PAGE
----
Singapore’s Wuhan-Linked Pneumonia Case False Alarm

The pneumonia case in Singapore was caused by the Respiratory Syncytial Virus, a common cause for childhood respiratory infection.

KUALA LUMPUR, Jan 6 — Singaporean health authorities announced yesterday that the case of a Chinese toddler with pneumonia they detected was not linked to the mysterious outbreak in Wuhan, China.

Singapore’s Ministry of Health said the three-year-old female Chinese national, who had pneumonia and previously travelled to the central Chinese city, also tested negative for SARS and MERS-CoV.

“The cause of her pneumonia is Respiratory Syncytial Virus, a common cause for childhood respiratory infection,” it said in a statement.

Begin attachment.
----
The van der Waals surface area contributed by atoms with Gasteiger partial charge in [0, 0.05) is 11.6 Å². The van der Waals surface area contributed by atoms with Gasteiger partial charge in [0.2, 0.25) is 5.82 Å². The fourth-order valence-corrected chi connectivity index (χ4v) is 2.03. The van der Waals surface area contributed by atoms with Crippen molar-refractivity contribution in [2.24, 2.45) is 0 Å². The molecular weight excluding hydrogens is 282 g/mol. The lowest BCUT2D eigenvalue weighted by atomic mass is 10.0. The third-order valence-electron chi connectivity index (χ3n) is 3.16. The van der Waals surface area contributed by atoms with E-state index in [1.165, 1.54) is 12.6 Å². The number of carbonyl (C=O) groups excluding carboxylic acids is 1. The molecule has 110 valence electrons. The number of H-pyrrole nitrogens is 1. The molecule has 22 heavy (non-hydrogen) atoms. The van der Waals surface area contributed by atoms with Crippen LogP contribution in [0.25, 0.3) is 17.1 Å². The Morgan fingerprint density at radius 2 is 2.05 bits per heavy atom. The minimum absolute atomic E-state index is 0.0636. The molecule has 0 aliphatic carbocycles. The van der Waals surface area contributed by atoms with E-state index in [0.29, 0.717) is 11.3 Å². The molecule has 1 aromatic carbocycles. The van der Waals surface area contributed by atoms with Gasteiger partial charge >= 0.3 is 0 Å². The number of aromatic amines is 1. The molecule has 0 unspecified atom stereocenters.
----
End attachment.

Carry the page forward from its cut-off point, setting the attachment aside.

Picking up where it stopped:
“As medical practitioners are on the lookout for cases with pneumonia who have recently returned from Wuhan, Singapore is likely to see more suspect cases that will need to be investigated for possible links to the Wuhan cluster.”

TIME reported that 59 patients in Wuhan, which was recently hit with a pneumonia outbreak of unknown origins, have been diagnosed with the virus as of Sunday, while neighbouring Hong Kong has announced suspected cases.

The mysterious pneumonia strain is linked to a seafood market, while medical experts reportedly believe it’s unlikely for the novel virus to cause a repeat of the 2003 deadly SARS outbreak that killed almost 800 people.

No deaths have been reported so far.

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